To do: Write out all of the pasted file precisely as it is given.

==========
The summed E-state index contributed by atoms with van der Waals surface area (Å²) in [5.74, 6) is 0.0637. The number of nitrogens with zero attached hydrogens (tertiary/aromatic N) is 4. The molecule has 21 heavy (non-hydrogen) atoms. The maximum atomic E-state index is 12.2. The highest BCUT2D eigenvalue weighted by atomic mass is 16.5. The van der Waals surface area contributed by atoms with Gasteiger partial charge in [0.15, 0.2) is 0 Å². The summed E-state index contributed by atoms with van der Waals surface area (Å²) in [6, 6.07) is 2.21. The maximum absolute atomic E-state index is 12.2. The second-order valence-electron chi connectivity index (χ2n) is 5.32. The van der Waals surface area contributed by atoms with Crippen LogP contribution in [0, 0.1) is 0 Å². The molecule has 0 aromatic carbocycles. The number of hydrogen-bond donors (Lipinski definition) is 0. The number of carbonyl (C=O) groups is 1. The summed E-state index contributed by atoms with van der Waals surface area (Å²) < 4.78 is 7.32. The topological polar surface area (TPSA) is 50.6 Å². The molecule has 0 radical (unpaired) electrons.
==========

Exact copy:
The summed E-state index contributed by atoms with van der Waals surface area (Å²) in [5.74, 6) is 0.0637. The number of nitrogens with zero attached hydrogens (tertiary/aromatic N) is 4. The molecule has 21 heavy (non-hydrogen) atoms. The maximum atomic E-state index is 12.2. The highest BCUT2D eigenvalue weighted by atomic mass is 16.5. The van der Waals surface area contributed by atoms with Gasteiger partial charge in [0.15, 0.2) is 0 Å². The summed E-state index contributed by atoms with van der Waals surface area (Å²) in [6, 6.07) is 2.21. The maximum absolute atomic E-state index is 12.2. The second-order valence-electron chi connectivity index (χ2n) is 5.32. The van der Waals surface area contributed by atoms with Crippen LogP contribution in [0, 0.1) is 0 Å². The molecule has 0 aromatic carbocycles. The number of hydrogen-bond donors (Lipinski definition) is 0. The number of carbonyl (C=O) groups is 1. The summed E-state index contributed by atoms with van der Waals surface area (Å²) < 4.78 is 7.32. The topological polar surface area (TPSA) is 50.6 Å². The molecule has 0 radical (unpaired) electrons.